show-rumors | Oct 20, 2020 |
Waterworks is betting big on a new showroom—and New York City

It’s difficult to imagine a more complicated time to unveil a flagship New York showroom than 2020, but Waterworks CEO Peter Sallick is thinking positive. The coronavirus pandemic didn’t derail the grand opening of the kitchen and bath brand’s reimagined 58th Street location—it merely delayed the event by a few months, from May to October. And in lieu of a packed-in, socially undistanced opening night gala, Waterworks has donated $25,000 to City Harvest to feed New Yorkers in need.

“New York has taken some lumps, and the design community has been impacted by COVID more than in most cities, because we felt it so hard and early,” Sallick tells Business of Home. “We’re waving the flag and saying: We’re excited to be part of the early vanguard of the comeback of New York.”

The new showroom is in fact at the same site as the old Waterworks showroom—but there’s a lot more of it. A third floor has been added, bringing the store to a whopping 12,500 square feet, all of which has been redesigned (New York–based firm Gachot Studios consulted on the project). Kitchen and bath products have been integrated into the same space for the first time, and the company has expanded the area where designers can work with clients. There’s also a new hospitality kitchen—by Waterworks, natch—where guests can order drinks and coffee.

Sallick declined to peg an exact dollar figure on the renovation, but made clear it was large: “It’s our single biggest investment ever as a company.”

Waterworks is betting big on a new showroom—and New York City
The new flagship Waterworks showroom in midtown ManhattanCourtesy of Waterworks

He outlined a few goals that drove the design of the space, but the biggest one is existential: In an increasingly digital age, how to get people to walk in? “In order to have a showroom space that really makes sense for clients, it has to be worth the trip,” he says. “If you’re going to get someone off their screen, it’s a higher order of decision than it used to be, so we’ve got to make it really worth their while.”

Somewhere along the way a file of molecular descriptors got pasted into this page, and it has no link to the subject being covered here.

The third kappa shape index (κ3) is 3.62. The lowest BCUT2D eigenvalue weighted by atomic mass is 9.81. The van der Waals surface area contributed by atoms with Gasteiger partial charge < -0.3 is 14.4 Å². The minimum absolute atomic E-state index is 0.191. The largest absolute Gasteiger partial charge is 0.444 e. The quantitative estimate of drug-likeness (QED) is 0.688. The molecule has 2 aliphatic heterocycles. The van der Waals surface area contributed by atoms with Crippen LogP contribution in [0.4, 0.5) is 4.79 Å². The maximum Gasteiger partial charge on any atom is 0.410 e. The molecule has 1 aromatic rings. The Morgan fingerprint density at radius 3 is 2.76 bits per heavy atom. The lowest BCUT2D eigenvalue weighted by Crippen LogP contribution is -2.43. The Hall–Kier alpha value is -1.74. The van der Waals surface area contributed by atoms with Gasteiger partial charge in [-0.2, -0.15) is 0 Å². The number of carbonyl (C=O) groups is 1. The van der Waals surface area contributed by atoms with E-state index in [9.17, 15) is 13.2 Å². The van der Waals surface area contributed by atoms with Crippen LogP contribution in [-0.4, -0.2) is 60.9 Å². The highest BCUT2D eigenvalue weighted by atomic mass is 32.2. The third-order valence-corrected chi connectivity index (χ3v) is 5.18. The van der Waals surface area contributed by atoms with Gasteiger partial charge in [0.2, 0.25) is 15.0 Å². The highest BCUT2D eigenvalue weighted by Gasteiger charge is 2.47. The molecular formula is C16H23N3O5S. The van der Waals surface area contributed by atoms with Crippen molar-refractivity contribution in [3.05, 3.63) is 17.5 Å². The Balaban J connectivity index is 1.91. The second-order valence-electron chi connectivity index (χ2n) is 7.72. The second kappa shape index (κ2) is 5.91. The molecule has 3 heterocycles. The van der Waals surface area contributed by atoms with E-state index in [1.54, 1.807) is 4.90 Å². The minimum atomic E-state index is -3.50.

How precisely one does that, says Sallick, is all in the execution. One lesson he has taken from corporate parent RH: Hit the customer with your best shot, right away. “RH is an astonishingly good school for anyone who wants to be great at merchandising and creating retail experiences, it just is,” he says. “Make sure that you’re super clear to your customers about what’s important, put your very best foot forward in a demonstrative way. When you walk onto that main floor, you’re going to feel like you’ve never experienced plumbing fittings at this level anywhere in the world. It’s about authority. If you have it, use it.”

Some of the other design decisions are more subtle, but no less important, says Sallick. The company has divided the floors into separate “stories,” with the ground floor delivering a strong brand experience, whereas cellar and upper levels are dedicated to more focused shopping. In some instances, product will be arranged by color and material, as opposed to by collection—a nod to the way Waterworks displays product online.

“In surfaces, very few people know collection names,” he says. “They’re interested in a certain material or color, but they’re not like, ‘I need to have the Architectonics collection, that’s my thing.’ It’s not like shopping for shoes and you know you’re a Nike guy. We’re giving the client an experience informed by the kind of flexibility they have online.”

However, Sallick cautions that the new showroom only nods, not bows, to e-commerce. “I think it would be a big mistake to say: It’s a digital world now, so we’re just going to invest in digital and leave our physical spaces behind. I think that’s not consistent with either a great brand experience nor with what clients are expecting from us,” he says.

And while he acknowledges that there was an ambient doubt in the design industry about the potency of showrooms—even before a global pandemic—he sees the concern as overblown. “I certainly hear that, but I don’t believe that. … We talk internally all the time about fewer visits, but we don’t talk about no visits.”

There are concessions to COVID-19: Meeting areas will be more spaced out to accommodate social distancing, and Waterworks is suggesting appointment-based shopping. But big picture, Sallick is clearly looking ahead to a post-pandemic Manhattan. “There’s something powerful about investing in the future of the city,” he says. “I’m very excited about the idea that New York is such an amazing, incredible place and this is just one little, tiny contribution to its new future.”

Homepage photo: Courtesy of Waterworks

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